The earthquake, tsunami and ensuing damage to nuclear power plants that rocked Japan in early March were blamed for a good chunk of the slowdown that hit the U.S. economy this spring. But now Moody’s Analytics is reporting that half of the loss of output in Japanese economic and industrial activity resulting from the disaster has rebounded, and the outlook for 2012 is for 3.2% growth.
Tu Packard, a senior economist at Moodys Analytics, told On Wall Street that many of the suppliers of critical parts to U.S. industrial companies -- particularly the auto industry -- which had been shut down by either the earthquake or by the loss of electrical power following the Fukushima nuclear plant meltdowns are now back in production.
That is certainly going to be good news for many U.S. companies. Several U.S. auto plants had to be shuttered because of shortages of chips for on-board computers and special paints, transmissions and other sole-sourced parts.
Packard said that half of the rebounding growth in Japan is the result of reconstruction efforts in the shattered northern part of Honshu Island.
“That reconstruction boom will also be a big help to Japan’s trading partners, including the U.S.,” she said, “because to the extent that Japan has to import construction materials like cement, steel and lumber, that is good news for exporters in countries like the U.S.”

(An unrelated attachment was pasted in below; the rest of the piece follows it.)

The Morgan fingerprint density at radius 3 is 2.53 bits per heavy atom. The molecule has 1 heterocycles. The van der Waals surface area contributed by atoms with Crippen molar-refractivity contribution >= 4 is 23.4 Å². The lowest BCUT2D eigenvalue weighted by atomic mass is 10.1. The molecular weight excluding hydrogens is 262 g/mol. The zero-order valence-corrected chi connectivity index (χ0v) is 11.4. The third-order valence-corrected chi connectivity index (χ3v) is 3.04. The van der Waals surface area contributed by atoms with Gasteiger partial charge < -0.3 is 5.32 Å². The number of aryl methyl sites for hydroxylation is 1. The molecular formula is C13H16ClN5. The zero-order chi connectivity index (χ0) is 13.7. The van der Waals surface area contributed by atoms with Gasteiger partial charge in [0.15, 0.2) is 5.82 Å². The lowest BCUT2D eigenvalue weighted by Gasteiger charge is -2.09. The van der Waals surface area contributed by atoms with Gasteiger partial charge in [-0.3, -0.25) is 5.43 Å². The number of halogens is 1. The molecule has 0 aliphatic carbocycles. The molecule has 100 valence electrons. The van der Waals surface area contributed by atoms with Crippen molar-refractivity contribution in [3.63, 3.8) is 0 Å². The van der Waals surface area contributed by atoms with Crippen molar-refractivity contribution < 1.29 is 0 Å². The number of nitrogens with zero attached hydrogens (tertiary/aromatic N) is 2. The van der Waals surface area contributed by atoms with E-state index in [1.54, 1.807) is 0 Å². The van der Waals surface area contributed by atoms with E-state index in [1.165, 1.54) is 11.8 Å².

She added that the renewed economic growth in Japan, as well as a marked reduction in the amount of electricity being generated by the country’s troubled nuclear plants, means more imports of oil and gas, virtually all of which must be imported.
While the Moody's report on Japan is mostly positive, the ratings agency analysts are critical of the Bank of Japan, which they say is being too passive about the country’s deflation and the strength of the yen, which Packard said is “way too strong for the state of Japan’s economy.”
She also said that the central bank should emulate the U.S. Federal Reserve Bank in monetizing some of the country’s huge national debt by buying Japanese debt -- a move that would help re-inflate the yen and also make Japanese exports more competitive on global markets.
“The Bank of Japan is the only institution that has the means to fight deflation, and their response to deflation has not been as vigorous as it should be,” she said.
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